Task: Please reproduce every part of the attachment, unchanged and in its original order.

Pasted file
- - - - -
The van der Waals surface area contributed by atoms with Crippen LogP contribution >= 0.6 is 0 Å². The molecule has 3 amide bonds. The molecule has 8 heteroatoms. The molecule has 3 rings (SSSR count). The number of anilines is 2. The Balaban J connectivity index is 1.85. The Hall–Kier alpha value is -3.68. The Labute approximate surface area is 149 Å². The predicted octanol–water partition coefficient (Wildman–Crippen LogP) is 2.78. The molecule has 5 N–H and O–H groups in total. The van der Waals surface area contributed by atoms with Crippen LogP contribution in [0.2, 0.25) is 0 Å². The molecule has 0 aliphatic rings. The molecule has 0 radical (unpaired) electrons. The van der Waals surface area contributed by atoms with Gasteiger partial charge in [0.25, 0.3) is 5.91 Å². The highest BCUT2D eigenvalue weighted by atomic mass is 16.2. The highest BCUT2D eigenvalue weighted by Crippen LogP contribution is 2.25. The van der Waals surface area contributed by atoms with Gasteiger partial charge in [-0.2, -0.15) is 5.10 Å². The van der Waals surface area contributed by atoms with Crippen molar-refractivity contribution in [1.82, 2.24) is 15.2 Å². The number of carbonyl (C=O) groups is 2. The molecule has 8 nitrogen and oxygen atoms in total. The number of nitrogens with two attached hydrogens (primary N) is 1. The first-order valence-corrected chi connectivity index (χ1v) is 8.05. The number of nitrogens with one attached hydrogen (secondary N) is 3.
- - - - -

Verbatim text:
The van der Waals surface area contributed by atoms with Crippen LogP contribution >= 0.6 is 0 Å². The molecule has 3 amide bonds. The molecule has 8 heteroatoms. The molecule has 3 rings (SSSR count). The number of anilines is 2. The Balaban J connectivity index is 1.85. The Hall–Kier alpha value is -3.68. The Labute approximate surface area is 149 Å². The predicted octanol–water partition coefficient (Wildman–Crippen LogP) is 2.78. The molecule has 5 N–H and O–H groups in total. The van der Waals surface area contributed by atoms with Crippen LogP contribution in [0.2, 0.25) is 0 Å². The molecule has 0 aliphatic rings. The molecule has 0 radical (unpaired) electrons. The van der Waals surface area contributed by atoms with Gasteiger partial charge in [0.25, 0.3) is 5.91 Å². The highest BCUT2D eigenvalue weighted by atomic mass is 16.2. The highest BCUT2D eigenvalue weighted by Crippen LogP contribution is 2.25. The van der Waals surface area contributed by atoms with Gasteiger partial charge in [-0.2, -0.15) is 5.10 Å². The van der Waals surface area contributed by atoms with Crippen molar-refractivity contribution in [1.82, 2.24) is 15.2 Å². The number of carbonyl (C=O) groups is 2. The molecule has 8 nitrogen and oxygen atoms in total. The number of nitrogens with two attached hydrogens (primary N) is 1. The first-order valence-corrected chi connectivity index (χ1v) is 8.05. The number of nitrogens with one attached hydrogen (secondary N) is 3.